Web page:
The members of both the K-12 and Community College policy boards, will meet for the very first time on Friday to discuss future plans on how the job market can be more attainable with these systems working together.
Three members of the California State Board of Education and three from the California Community Colleges Board of Governors will come together as the California Workforce Pathways Joint Advisory Committee. The new panel is a revived version of a group that met in previous decades with a narrow focus on vocational programs in high schools and community colleges. Those programs were largely “terminal,” meaning the courses did not encourage students to continue their education beyond a single course.
The newly formed committee will discuss career-themed and industry-linked programs and broader topics such as better alignment of high school courses and counseling with community college offerings to create a seamless, K-16 path and beyond. The group may also discuss possible federal reauthorization of the Perkins Act, which has provided federal funds for career-technical education focused on workforce development.
“This is a revival of something that was done before but in a very new context,” said State Board of Education President Michael W. Kirst, a Professor Emeritus of Education and Business Administration at Stanford University.
State Superintendent of Public Instruction Tom Torlakson said there is great value in better collaboration between California’s educational systems. “Community colleges and the K-12 system must work closely together with each other and the business community to help our students have a smooth journey from high school to careers and college.”
Kirst chaired a similar committee in the 1970s and spearheaded formation of the new panel. Unlike other educational committees that assemble for specific purposes—a grant in common, for example—Kirst said the intention is for this committee to build a more permanent bridge.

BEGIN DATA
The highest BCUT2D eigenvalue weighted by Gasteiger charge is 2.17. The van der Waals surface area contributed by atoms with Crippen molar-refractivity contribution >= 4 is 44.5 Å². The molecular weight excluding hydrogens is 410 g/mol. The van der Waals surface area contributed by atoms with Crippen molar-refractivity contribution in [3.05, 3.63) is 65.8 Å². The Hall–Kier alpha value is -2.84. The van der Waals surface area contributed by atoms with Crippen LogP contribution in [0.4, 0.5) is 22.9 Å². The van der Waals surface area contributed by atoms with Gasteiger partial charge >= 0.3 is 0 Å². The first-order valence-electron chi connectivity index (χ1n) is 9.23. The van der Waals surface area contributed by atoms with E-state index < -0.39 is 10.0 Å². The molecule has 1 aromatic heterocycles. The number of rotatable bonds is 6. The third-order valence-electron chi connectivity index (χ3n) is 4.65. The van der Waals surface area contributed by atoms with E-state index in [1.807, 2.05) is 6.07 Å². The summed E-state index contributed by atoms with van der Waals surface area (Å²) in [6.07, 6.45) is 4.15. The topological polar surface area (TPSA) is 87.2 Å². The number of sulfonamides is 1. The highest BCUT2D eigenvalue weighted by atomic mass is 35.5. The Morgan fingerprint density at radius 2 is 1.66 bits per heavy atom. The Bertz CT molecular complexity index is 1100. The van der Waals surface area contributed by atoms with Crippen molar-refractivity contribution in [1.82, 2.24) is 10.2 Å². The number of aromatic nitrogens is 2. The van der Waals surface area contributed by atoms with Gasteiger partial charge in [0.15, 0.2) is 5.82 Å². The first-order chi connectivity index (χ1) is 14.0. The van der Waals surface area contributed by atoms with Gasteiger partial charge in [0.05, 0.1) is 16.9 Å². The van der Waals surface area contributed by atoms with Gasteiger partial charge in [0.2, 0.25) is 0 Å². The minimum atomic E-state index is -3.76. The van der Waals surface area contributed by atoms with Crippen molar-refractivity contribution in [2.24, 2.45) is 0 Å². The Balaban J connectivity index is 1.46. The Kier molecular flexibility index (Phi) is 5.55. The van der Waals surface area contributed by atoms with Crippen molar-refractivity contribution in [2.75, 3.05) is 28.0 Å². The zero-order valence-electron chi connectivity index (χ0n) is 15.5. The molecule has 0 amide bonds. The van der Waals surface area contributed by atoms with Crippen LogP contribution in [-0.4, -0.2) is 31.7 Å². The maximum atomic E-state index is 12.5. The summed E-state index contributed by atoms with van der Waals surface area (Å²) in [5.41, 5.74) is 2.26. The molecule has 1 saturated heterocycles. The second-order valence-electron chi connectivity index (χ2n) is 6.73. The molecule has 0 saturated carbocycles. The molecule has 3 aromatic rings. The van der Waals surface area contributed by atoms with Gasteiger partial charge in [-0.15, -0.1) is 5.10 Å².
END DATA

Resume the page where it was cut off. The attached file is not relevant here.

“The objective is to build something lasting,” he said.
With more than 2.1 million students, the state’s community college system serves the vast majority of Californians seeking post-secondary education. It is the largest system of higher education in the United States and the nation’s largest provider of workforce training.
The committee’s first meeting on Friday will begin at 9 a.m. at the California Department of Education headquarters (1430 N St.). State Board of Education members on the panel are Feliza Ortiz-Licon, Patricia Rucker, and Ting Sun. Representing the Community College Board of Governors are Joseph Bielanski, Jeffrey Burdick, and Pamela Haynes.
They will be welcomed by Eloy Ortiz Oakley, who was appointed Chancellor of the California Community Colleges system in December. Oakley formerly served as Superintendent-President of the Long Beach Community College District which is known for implementing innovative programs to help students succeed in college.
The State Board of Education is the governing and policy-making body for public K-12 education in California. Members are appointed for four-year terms by the Governor of California and are confirmed by the State Senate. For more information, please visit http://www.cde.ca.gov/be/.